Poor students outperformed by rich at universities

Picture: PA
Picture: PA
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A key Scottish Government adviser has likened class discrimination that sees poor students outperformed by their rich equivalents with “institutional racism”.

The comparison was made in a report to ministers identifying that poor students have higher drop out rates, achieve less at university and end up in less prestigious jobs than their better-off classmates.

The document by Commissioner for Fair Access Professor Sir Peter Scott also suggests Nicola Sturgeon should set universities the target of ensuring that the poorest achieve the same outcomes from higher education as the most privileged by 2030.

Read more: Scottish universities to widen access for students from deprived areas

Sir Peter admitted that meeting that challenge would be a “tough call” given the disparity between rich and poor in his document. While Higher Education minister Shirley-Anne Somerville admitted the inequality was “shocking”.

In a commentary for his discussion paper “Retention, Outcomes and Destinations”, Sir Peter said was now “commonplace” to recognise the “hidden power” of gender discrimination.

“Everyone accepts some forms of status, achievement and performance are ‘gendered’,” he wrote. “The same is true of class and culture. Second, it is also commonplace to talk about ‘institutional racism’ that is so deeply entrenched it may go unrecognised. But there is a reluctance to accept the same is true of class

“However much support they receive during their time at college or university, they still suffer discrimination. Not so many enjoy the positive reinforcement of families and peers that helps stop more socially privileged students dropping out. Faced with competing social, and maybe financial pressures, they need more resilience to stay the course. Far fewer have the ‘middle-class’ habits, and actual social connections, that smooth the paths into professional jobs.”

His paper noted that retention rates - the percentage of students who successfully progress from their first to second year – is five percentage points lower for the poorest students.

The poorest were less likely to get honours degrees with the percentage graduating with unclassified degrees up 15 percentage points on better off students.

The proportion of poor students graduating with a 2:1 degree or better was around 15 percentage points lower.

The percentage of those looking for work who found professional level jobs was consistently lower for graduates from the poorest backgrounds - by around five percentage points.

Sir Peter said more needed to be invested in supporting under-privileged students and overcoming the obstacles they face.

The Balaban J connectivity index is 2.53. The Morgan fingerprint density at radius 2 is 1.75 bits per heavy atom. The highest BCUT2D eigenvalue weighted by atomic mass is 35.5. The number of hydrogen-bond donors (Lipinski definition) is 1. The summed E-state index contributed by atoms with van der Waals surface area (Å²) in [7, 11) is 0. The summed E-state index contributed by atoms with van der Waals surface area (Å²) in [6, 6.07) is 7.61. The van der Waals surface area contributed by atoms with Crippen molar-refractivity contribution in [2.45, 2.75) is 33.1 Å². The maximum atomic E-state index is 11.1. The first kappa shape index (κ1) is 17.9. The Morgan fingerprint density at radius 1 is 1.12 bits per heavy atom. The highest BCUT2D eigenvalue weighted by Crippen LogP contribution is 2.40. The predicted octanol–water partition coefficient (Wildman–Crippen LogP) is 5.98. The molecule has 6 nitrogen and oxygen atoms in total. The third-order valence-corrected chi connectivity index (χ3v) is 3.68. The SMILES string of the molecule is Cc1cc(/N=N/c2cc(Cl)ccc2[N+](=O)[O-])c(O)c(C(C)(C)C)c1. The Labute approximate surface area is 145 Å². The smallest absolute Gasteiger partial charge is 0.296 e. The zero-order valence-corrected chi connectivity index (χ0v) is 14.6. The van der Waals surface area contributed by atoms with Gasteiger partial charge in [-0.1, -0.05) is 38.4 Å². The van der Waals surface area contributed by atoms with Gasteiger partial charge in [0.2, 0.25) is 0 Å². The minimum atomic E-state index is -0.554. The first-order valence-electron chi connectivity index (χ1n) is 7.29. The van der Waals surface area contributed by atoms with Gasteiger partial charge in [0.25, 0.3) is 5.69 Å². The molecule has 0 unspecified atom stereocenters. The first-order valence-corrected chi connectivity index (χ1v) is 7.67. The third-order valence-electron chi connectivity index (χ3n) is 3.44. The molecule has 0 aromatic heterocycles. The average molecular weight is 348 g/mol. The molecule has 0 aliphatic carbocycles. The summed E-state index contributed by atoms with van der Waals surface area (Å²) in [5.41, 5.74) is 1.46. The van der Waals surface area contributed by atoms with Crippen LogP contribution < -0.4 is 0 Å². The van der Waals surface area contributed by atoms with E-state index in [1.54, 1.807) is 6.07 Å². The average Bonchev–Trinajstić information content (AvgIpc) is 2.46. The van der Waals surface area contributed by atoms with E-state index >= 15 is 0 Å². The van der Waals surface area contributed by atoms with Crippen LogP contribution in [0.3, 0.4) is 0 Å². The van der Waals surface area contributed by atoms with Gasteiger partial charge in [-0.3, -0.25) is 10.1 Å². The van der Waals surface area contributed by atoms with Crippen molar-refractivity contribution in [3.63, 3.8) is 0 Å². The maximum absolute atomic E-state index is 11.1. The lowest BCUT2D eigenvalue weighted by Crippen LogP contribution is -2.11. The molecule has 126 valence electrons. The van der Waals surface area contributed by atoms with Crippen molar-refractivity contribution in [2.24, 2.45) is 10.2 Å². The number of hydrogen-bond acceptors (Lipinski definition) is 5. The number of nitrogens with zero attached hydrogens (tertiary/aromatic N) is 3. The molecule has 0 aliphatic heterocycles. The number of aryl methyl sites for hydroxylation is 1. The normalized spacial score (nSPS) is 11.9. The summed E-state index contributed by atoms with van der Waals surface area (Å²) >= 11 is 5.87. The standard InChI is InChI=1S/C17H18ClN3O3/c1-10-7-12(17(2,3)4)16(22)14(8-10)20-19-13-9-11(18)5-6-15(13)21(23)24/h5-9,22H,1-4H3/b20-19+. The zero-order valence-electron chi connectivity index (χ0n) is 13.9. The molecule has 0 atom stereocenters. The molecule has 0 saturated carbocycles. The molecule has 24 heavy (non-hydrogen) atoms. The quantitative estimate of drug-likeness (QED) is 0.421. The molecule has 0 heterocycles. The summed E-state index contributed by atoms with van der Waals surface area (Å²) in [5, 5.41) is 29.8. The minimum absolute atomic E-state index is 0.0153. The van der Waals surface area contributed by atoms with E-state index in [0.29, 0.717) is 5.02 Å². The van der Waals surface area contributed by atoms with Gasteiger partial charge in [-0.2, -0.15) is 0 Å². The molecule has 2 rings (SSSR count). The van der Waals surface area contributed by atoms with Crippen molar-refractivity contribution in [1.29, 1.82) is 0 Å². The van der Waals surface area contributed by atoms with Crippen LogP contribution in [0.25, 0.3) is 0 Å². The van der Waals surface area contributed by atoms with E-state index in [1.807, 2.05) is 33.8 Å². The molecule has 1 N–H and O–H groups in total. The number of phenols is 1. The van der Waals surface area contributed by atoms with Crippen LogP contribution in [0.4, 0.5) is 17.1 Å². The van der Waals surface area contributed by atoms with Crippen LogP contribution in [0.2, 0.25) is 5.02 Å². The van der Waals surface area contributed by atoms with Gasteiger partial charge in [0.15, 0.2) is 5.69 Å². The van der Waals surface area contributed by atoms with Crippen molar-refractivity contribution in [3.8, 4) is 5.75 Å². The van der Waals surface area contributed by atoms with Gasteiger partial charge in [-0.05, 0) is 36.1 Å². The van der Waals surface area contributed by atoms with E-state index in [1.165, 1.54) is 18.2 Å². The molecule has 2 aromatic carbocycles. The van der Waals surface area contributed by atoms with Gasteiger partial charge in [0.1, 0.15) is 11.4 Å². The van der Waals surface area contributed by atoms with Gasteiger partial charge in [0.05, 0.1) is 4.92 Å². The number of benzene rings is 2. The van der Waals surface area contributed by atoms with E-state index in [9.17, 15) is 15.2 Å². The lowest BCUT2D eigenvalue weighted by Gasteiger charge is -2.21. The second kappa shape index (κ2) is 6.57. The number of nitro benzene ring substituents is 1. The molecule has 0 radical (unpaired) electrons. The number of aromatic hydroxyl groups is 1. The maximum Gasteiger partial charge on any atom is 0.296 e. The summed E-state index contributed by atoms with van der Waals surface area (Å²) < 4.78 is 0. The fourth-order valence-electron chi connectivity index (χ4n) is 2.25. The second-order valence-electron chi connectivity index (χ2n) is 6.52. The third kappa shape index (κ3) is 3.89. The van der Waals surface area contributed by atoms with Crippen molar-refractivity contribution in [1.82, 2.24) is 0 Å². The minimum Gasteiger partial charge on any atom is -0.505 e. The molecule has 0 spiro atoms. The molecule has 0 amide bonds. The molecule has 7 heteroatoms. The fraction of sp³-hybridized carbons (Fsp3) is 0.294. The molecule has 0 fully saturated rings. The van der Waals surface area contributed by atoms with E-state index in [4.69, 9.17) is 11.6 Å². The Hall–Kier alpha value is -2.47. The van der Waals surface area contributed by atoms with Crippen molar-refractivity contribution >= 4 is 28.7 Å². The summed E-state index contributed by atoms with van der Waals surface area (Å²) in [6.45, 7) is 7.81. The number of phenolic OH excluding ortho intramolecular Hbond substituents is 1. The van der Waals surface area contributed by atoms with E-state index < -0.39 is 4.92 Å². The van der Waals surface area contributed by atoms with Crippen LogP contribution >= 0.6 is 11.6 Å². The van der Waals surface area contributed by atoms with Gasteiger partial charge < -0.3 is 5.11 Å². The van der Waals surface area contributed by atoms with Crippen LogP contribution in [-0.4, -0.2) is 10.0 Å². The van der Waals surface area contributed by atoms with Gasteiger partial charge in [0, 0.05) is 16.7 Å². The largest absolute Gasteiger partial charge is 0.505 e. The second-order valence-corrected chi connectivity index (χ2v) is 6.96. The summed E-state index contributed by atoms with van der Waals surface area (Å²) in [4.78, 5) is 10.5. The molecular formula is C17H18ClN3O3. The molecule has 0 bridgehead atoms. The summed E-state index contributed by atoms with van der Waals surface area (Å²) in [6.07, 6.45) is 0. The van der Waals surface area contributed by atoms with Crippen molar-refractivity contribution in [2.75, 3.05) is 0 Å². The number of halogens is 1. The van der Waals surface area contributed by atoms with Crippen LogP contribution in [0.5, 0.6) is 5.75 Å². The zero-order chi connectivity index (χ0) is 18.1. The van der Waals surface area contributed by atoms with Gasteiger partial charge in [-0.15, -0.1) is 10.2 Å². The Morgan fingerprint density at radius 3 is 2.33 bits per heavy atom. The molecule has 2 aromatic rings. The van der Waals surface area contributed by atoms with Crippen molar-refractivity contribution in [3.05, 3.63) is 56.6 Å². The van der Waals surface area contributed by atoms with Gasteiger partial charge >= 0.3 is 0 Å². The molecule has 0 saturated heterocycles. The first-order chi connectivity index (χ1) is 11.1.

Shadow Education Secretary Liz Smith said: “Rather than setting artificial targets the policy focus should be on ensuring that there is sufficient bursary support for those students from the poorest backgrounds.

“Although a little progress has been made in Scotland, we still lag behind other parts of the UK when it comes to bursaries, something that has resulted from the weakness in the SNP’s funding structures for higher education.”

Read more: Scots universities told to drop entry grades for poor students

Labour education spokesman Iain Gray said: “This paper confirms that young people from the poorest backgrounds are less likely to go on to university in the first place, then less likely to stay the course and then less likely to achieve an honours degree. Indeed retention rates for poorer students have worsened.

“While the Commissioner identifies a number of factors where students need further support, a key one has to be financial support to live while studying.

“Ever since the SNP cut grants and bursaries we have argued that the current system is weighted too heavily towards loans.

“Today in Scotland those who start with the least end up owing the most. That’s unfair and stops far too many young people gaining a degree. Labour supports free tuition but it has to be backed up by proper cost of living student support.”

Ms Somerville said: “This report brings in to sharp focus the extent and the range of the barriers which result in students from the most deprived backgrounds experiencing inequality at every step of their journey through university and into adult life.

“The Commissioner sets out a timely challenge to us all to do more to address this shocking inequality. Certainly I accept that challenge on behalf of the Government and would encourage universities to do likewise.”